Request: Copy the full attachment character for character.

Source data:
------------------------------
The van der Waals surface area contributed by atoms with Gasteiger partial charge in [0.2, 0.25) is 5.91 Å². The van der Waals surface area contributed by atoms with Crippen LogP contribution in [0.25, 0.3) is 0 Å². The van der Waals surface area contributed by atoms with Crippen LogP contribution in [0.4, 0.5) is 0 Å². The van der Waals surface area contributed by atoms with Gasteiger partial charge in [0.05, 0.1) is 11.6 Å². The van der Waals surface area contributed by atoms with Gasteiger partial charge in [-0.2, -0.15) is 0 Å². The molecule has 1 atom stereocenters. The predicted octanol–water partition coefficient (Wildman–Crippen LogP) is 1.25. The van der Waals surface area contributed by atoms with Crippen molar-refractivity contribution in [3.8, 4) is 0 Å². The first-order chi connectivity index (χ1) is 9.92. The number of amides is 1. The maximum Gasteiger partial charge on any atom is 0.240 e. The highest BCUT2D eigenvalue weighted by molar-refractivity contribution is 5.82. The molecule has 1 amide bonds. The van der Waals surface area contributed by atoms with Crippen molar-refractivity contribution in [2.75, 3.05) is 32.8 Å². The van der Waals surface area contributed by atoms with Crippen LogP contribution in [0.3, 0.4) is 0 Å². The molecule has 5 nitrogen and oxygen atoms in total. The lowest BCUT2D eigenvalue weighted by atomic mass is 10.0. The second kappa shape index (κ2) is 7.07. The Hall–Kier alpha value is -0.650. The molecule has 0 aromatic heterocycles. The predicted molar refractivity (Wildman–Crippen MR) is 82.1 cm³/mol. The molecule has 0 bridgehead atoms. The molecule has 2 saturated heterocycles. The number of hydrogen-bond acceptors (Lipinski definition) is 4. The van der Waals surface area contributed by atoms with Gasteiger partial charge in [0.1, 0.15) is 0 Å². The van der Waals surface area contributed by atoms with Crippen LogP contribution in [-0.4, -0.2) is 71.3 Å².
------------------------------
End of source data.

The van der Waals surface area contributed by atoms with Gasteiger partial charge in [0.2, 0.25) is 5.91 Å². The van der Waals surface area contributed by atoms with Crippen LogP contribution in [0.25, 0.3) is 0 Å². The van der Waals surface area contributed by atoms with Crippen LogP contribution in [0.4, 0.5) is 0 Å². The van der Waals surface area contributed by atoms with Gasteiger partial charge in [0.05, 0.1) is 11.6 Å². The van der Waals surface area contributed by atoms with Gasteiger partial charge in [-0.2, -0.15) is 0 Å². The molecule has 1 atom stereocenters. The predicted octanol–water partition coefficient (Wildman–Crippen LogP) is 1.25. The van der Waals surface area contributed by atoms with Crippen molar-refractivity contribution in [3.8, 4) is 0 Å². The first-order chi connectivity index (χ1) is 9.92. The number of amides is 1. The maximum Gasteiger partial charge on any atom is 0.240 e. The highest BCUT2D eigenvalue weighted by molar-refractivity contribution is 5.82. The molecule has 1 amide bonds. The van der Waals surface area contributed by atoms with Crippen molar-refractivity contribution in [2.75, 3.05) is 32.8 Å². The van der Waals surface area contributed by atoms with Crippen LogP contribution in [0.3, 0.4) is 0 Å². The molecule has 5 nitrogen and oxygen atoms in total. The lowest BCUT2D eigenvalue weighted by atomic mass is 10.0. The second kappa shape index (κ2) is 7.07. The Hall–Kier alpha value is -0.650. The molecule has 0 aromatic heterocycles. The predicted molar refractivity (Wildman–Crippen MR) is 82.1 cm³/mol. The molecule has 0 bridgehead atoms. The molecule has 2 saturated heterocycles. The number of hydrogen-bond acceptors (Lipinski definition) is 4. The van der Waals surface area contributed by atoms with Gasteiger partial charge in [0.1, 0.15) is 0 Å². The van der Waals surface area contributed by atoms with Crippen LogP contribution in [-0.4, -0.2) is 71.3 Å².